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Hot Rods Tempered glass available for chopped hot rod ??

Discussion in 'The Hokey Ass Message Board' started by putz, Jan 20, 2022.

  1. putz
    Joined: Jan 22, 2007
    Posts: 611

    from wisc.

    looking glass for my pu which is chopped , any info. on available ?
  2. If it's flat glass , make a template and go to a glass shop and have it made.
    I use laminated glass for all windows.
    The windshield on my 27 tub was $130.00
    Almostdone likes this.
  3. oldiron 440
    Joined: Dec 12, 2018
    Posts: 2,887

    oldiron 440

    I'm sure you can have tempered glass made for your custom but you're going to pay up $ucker...
  4. Almostdone
    Joined: Dec 19, 2019
    Posts: 720


    Like dirt t said. You might call the shop and discuss first.


  5. flamedabone
    Joined: Aug 3, 2001
    Posts: 5,055


    What year/make/model is the truck? Most flat glass hot rods have dual pane safety glass, which is the kind with the laminate in the middle. Most new cars have tempered glass which is the kind that explodes into tiny pieces when you bump it.

    egads and Desoto291Hemi like this.
  6. Cgrgrspt10
    Joined: Mar 22, 2014
    Posts: 36


    I'm getting clear tempered glass all around the coupe. Its 1/4" thick.
    Dual pane safety glass, just cut to a template.
    gimpyshotrods likes this.
  7. 325w
    Joined: Feb 18, 2008
    Posts: 5,768


    I’m thinking I would want laminate in the windshield. Other glass no matter. Tempered windshield
    If hit by a rock could shatter and give you a face full.
    kevinrevin, egads, 66gmc and 3 others like this.
  8. metlmunchr
    Joined: Jan 16, 2010
    Posts: 805


    Laminated glass is better for use in vehicles than tempered. The main reason car makers went to tempered for everything but the windshield was weight savings since tempered can be made thinner than laminated.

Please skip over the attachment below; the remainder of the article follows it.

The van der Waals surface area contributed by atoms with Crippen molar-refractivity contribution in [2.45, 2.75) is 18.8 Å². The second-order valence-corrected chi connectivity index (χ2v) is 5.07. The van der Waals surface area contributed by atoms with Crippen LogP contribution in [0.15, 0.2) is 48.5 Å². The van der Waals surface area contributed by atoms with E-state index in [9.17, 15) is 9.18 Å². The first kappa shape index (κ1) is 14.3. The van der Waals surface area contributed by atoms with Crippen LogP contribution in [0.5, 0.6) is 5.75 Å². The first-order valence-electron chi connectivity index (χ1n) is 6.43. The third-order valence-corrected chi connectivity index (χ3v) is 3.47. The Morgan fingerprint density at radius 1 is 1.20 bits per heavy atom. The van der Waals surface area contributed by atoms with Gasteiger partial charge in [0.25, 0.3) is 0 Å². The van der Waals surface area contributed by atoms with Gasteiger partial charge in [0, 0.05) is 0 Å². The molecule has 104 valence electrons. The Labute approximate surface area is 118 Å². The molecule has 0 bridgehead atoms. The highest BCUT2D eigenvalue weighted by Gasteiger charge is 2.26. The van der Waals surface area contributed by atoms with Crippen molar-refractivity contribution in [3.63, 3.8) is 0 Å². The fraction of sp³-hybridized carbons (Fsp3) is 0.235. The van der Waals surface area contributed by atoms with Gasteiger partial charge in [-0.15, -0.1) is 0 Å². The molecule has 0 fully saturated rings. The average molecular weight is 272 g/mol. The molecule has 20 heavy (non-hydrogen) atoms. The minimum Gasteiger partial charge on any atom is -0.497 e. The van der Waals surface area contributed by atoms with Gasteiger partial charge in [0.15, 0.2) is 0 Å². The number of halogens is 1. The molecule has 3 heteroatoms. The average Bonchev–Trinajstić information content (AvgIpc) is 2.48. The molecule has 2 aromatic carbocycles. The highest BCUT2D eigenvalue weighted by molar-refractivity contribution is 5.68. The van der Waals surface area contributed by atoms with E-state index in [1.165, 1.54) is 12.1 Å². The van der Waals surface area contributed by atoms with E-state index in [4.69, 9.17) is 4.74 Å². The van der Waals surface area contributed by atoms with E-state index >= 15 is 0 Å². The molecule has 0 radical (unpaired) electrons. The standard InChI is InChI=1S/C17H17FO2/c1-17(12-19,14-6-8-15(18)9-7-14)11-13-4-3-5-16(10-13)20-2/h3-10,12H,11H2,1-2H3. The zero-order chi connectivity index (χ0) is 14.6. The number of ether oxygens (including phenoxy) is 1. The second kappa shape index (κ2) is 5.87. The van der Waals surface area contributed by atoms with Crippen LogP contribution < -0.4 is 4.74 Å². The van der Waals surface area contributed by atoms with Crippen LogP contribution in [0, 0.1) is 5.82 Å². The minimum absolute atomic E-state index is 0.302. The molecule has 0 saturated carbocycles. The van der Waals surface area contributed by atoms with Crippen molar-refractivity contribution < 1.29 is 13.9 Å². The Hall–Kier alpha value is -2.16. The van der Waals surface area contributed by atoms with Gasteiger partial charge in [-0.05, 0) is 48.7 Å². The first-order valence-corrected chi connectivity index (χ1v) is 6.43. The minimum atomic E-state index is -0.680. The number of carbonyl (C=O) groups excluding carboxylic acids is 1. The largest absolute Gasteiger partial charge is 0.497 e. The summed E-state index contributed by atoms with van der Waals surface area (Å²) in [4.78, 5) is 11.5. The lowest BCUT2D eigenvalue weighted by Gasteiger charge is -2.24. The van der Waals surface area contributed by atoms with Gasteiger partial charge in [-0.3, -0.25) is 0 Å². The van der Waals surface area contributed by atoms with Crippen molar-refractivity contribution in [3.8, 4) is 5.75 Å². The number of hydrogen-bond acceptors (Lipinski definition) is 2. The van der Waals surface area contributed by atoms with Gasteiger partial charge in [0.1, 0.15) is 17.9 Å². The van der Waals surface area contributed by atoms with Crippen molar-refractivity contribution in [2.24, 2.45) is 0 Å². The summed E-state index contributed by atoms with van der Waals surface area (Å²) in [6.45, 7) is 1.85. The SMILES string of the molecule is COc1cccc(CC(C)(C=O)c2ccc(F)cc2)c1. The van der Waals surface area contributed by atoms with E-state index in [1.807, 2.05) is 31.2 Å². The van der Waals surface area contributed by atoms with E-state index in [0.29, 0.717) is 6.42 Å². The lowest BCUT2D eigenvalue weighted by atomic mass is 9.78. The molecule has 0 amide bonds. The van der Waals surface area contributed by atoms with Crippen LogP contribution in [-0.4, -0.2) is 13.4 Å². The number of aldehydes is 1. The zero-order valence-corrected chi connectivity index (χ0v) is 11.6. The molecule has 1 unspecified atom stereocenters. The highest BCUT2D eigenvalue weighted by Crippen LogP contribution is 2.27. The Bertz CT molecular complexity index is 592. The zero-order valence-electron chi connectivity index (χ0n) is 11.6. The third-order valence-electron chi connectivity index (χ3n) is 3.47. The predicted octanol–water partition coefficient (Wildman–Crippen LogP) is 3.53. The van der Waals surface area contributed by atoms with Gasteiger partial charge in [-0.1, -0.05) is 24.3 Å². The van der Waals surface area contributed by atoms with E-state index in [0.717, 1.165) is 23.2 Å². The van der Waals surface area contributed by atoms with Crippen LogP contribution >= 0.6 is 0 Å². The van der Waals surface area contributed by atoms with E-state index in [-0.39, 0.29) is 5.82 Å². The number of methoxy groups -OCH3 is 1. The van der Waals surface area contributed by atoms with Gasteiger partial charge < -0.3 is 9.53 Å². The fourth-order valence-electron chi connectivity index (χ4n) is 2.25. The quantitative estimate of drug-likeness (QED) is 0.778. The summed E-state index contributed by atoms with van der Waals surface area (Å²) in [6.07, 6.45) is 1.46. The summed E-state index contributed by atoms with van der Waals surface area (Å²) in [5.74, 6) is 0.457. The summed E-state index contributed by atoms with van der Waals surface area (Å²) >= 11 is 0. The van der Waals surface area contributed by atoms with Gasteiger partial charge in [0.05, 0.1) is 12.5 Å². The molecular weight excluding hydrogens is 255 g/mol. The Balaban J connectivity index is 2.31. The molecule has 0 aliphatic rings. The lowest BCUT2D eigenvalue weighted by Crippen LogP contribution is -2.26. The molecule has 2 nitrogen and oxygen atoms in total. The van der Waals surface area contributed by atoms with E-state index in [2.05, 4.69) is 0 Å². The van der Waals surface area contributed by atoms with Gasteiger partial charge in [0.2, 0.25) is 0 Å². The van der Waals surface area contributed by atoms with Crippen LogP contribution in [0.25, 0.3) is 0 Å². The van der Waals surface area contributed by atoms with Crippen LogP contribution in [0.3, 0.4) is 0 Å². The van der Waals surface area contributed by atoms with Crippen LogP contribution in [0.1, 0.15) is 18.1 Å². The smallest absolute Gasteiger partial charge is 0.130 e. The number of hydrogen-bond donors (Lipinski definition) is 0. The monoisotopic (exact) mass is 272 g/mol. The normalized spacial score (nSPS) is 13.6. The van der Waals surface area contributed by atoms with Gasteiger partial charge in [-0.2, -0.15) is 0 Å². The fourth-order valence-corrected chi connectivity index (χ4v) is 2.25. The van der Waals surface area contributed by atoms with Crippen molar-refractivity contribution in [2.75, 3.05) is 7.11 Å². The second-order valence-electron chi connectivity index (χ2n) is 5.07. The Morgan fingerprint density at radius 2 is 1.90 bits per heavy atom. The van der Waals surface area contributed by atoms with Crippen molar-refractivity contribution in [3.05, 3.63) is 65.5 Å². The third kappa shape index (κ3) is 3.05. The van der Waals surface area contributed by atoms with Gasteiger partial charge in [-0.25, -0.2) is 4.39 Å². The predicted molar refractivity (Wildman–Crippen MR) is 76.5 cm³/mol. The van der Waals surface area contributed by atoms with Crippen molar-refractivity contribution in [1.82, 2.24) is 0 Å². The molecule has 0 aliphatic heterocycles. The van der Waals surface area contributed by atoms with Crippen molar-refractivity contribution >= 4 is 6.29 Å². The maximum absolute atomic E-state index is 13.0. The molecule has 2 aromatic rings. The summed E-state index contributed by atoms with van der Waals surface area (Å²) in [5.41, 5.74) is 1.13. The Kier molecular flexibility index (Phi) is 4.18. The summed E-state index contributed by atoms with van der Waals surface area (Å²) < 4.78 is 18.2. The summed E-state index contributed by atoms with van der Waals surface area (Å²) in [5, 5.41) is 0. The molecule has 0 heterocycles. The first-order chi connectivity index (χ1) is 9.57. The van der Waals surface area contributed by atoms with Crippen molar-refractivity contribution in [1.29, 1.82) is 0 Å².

One benefit to laminated that a lot of people don't realize is that it blocks almost all UV radiation. Standard or tempered blocks UV-B and UV-C, but transmits about 75% of UV-A while laminated blocks all 3 in the 98-99% range. UV-A travels thru the atmosphere much more effectively than B or C and causes more damage both to your skin and to your cars interior.
  9. A lot of newer stuff is going laminate on the door glass also.
  10. goldmountain
    Joined: Jun 12, 2016
    Posts: 3,604


    I had tempered glass made for my car. Don't like having a crack in the door glass if someone slams it.
  11. If glass isn't touching metal, and the edges are properly beveled and polished, it shouldn't break when you slam the door.
    66gmc and Jim Bouchard like this.
  12. They went to tempered glass for safety reasons. The US retained laminated glass for windshields for several reasons that aren't shared elsewhere. One, it won't shatter and helps prevent debris from coming inside the vehicle. It also helps to keep the occupants inside the vehicle in the event of an accident. All tempered glass including the windshield is common other places, just not here. Tempered glass has been required for vehicle rear windows in the US since the '40s. If you're installing laminated glass in rear windows, you're technically violating the motor vehicle laws.

    The safety reason is in the event of an accident if the laminated safety glass (or even just a piece of it) is displaced from its mounting you now have a sharp-edged object possibly flying around inside the car. If it's broken (as would be likely), the multiple sharp edges will make mincemeat of the passengers. Tempered glass shatters into small pieces, at worst presenting a minor cut chance.

    If you want tempered glass, most any glass shop can have it made for you. It will cost more, but not horribly more as long as it's flat glass.
    Last edited: Jan 20, 2022
    Nailhead Jason likes this.
  13. Jalopy Joker
    Joined: Sep 3, 2006
    Posts: 28,818

    Jalopy Joker

    post pics of your chopped project
  14. I believe the process for getting custom tempered windows is (for flat glass) your glass guy/shop cuts the windows from a sheet of untempered glass. He fully finishes with sanded and polished edges. Then it is sent out for tempering. After that you can install the now tempered windows.

    I just use laminated for all my flat glass, windshield or doors, or back.
    da34guy likes this.
  15. krylon32
    Joined: Jan 29, 2006
    Posts: 8,011